Voters have a lot to chew on when they step into the ballot booth on Nov. 8. Besides electing our next president, who will enter the job facing America’s decreased prestige and role in foreign affairs, a porous American border that is a threat to national security and the prospect of nominating multiple justices to the Supreme Court, voters will also be deciding the fate of five amendments to the state constitution and one statutory proposition.
Understanding these ballot initiatives can be both challenging and frustrating for voters. Explaining complicated and sometimes controversial issues in 100 or fewer words can be confusing to the point that voters don’t know what a “yes” or “no” vote means. On top of that, advocacy and interest groups can muddy the waters by presenting an issue disingenuously or actually writing a ballot proposal to favor their position. In this report, I will attempt to present the ballot issues as I see them and encourage you to further your research by visiting http://www.sos.mo.gov/petitions/2016BallotMeasureswhere you can read the actual ballot language and a summary.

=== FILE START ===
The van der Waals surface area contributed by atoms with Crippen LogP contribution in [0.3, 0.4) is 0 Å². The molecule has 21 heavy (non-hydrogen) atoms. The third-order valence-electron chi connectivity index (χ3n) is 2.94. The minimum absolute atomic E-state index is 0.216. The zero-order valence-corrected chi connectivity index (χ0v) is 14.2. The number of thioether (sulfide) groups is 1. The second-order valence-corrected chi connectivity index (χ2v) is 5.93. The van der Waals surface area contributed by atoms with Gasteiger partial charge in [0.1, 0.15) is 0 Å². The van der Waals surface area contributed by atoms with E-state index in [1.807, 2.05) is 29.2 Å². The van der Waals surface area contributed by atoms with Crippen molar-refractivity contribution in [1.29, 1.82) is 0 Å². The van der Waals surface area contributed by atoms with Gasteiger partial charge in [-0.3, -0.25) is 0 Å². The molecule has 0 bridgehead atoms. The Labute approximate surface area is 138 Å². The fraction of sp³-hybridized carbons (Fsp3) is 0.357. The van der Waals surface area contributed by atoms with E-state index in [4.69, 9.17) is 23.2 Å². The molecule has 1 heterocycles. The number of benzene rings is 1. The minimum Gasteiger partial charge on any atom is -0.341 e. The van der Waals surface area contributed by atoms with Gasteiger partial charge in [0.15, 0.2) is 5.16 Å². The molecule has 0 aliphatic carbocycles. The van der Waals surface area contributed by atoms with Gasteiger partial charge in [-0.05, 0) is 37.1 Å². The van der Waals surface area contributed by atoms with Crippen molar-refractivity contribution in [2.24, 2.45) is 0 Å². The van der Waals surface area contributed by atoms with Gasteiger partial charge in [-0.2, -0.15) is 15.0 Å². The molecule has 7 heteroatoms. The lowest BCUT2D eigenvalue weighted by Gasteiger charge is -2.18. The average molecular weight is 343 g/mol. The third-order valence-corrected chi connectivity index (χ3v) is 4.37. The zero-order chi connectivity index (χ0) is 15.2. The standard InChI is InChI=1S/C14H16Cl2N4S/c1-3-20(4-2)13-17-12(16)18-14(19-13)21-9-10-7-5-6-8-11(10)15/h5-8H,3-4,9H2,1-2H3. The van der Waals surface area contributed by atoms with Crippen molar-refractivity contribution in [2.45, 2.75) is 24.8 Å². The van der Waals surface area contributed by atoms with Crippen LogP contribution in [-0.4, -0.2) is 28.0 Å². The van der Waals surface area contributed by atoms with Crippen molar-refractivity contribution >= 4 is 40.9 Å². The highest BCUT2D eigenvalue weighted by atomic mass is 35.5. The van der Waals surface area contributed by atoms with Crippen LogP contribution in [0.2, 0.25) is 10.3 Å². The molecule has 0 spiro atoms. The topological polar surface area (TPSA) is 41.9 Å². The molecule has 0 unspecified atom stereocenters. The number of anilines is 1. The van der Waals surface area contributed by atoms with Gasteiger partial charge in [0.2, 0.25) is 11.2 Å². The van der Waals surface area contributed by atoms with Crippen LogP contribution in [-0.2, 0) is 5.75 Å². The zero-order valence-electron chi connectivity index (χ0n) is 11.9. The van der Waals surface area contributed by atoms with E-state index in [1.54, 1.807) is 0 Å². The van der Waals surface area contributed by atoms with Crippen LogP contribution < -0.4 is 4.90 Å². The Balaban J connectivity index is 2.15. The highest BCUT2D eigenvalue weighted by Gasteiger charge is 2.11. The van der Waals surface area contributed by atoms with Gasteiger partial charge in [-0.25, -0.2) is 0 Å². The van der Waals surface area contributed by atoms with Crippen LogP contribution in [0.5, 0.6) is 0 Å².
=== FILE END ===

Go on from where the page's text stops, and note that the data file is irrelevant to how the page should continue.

This amendment would renew Missouri’s 0.1 percent tax for soil and water conservation and operation of the state park system for another 10 years. The tax originated with a 1984 constitutional amendment and, due to the wording of the amendment, voters must reapprove the measure every 10 years. The revenue from this amendment supports efforts to stop soil erosion and for water conservation. It is also the primary source of funding for the state’s 88 state parks and historic sites. It’s no secret that I am no fan of taxes. From where I am sitting, any program or proposal that wants our money and promises big results is usually telling a half-truth or no truth at all. But, this one has shown some positive results. It’s estimated our soil and water conservation efforts have prevented more than 177 million tons of soil from eroding into Missouri’s streams, rivers and lakes and we all are proud of our state parks and the tourism and economic activity they bring to our state and our area, specifically. A “Yes” vote will continue the tax for another 10 years. A “No” vote would end collection of the tax.